The increasing cost of the shopping basket is expected to have contributed to a rise in inflation when figures are released later.
A rise in the overall cost of living is due to be shown in the latest round of official data, which is expected to show the Retail Price Index (RPI) hit 3.5% in July, in line with the figure seen in June.
Meanwhile rail passengers will discover how much more they will pay for their travel in the new year, as July’s figures are used to calculate any rise.
The Consumer Price Index measure of inflation was forecast to reach 2.7% last month, up from 2.6% in June, according to consensus figures.
Annual average weekly earnings data will be released on Wednesday and is expected to remain at 1.8% for the three months to July, the same rate for the three months to June.
Alan Clarke, head of European fixed income strategy at Scotiabank, is forecasting CPI to hit 2.8%, driven in part by rising price tags on food.
He said: ”Food price falls came to a fairly abrupt end in the aftermath of the Brexit vote, particularly on the back of the sharp fall in the GBP exchange rate.
”Indeed, food prices have risen for seven of the last eight months – with last month being the exception, showing a 0.2% month-on-month fall.
”Overall, we view last month’s downward adjustment in inflation as temporary and the peak in inflation is yet to be reached.”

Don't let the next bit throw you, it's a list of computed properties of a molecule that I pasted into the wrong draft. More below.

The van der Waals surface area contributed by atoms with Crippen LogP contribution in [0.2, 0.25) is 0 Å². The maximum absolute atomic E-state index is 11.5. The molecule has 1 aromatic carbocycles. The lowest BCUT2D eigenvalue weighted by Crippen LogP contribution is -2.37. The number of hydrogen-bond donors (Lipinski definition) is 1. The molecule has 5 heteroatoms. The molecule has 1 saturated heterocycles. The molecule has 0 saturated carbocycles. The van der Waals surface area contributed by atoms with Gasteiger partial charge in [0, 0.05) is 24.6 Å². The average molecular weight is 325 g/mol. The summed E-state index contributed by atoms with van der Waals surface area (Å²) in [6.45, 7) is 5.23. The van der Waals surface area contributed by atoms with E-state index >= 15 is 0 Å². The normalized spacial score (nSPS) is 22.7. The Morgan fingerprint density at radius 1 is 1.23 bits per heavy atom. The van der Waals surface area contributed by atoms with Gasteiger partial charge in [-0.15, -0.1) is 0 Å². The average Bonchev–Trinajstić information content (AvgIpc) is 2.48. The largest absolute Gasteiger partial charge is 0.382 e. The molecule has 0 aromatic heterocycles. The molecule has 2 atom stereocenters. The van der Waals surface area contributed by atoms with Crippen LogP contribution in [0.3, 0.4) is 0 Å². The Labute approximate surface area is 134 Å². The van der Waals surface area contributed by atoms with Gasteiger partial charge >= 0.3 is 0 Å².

The main downward pressure on the cost of living in June came from fuel, which saw the fourth consecutive month of falling prices, dropping 1.1% month on month.
Food was driving the upward pressure on everyday prices, with costs easing back by a smaller 0.3% in June compared with a 0.4% fall for the same month last year.
Andrew Goodwin, lead UK economist at Oxford Economics, said falling fuel prices will continue to weigh on the cost of living in July, keeping CPI at 2.6%.
He said: ”The weekly data from Department for Energy and Climate Change suggests petrol prices fell by more than 1% in July and, with fuel costs having risen by almost 1% in the corresponding period of last year, this will put further downward pressure on inflation in July.
”However, set against this, we will see upward pressure from energy prices, as EDF’s late-June hikes in gas and electricity bills hit the index.”
Despite the financial pressure, consumer spending has remained robust since the Brexit vote.
However, there is evidence suggesting households have been raiding money earmarked for savings, or using their credit cards, in order to keep spending.
The Bank of England expects inflation to peak at 3% by the autumn of this year.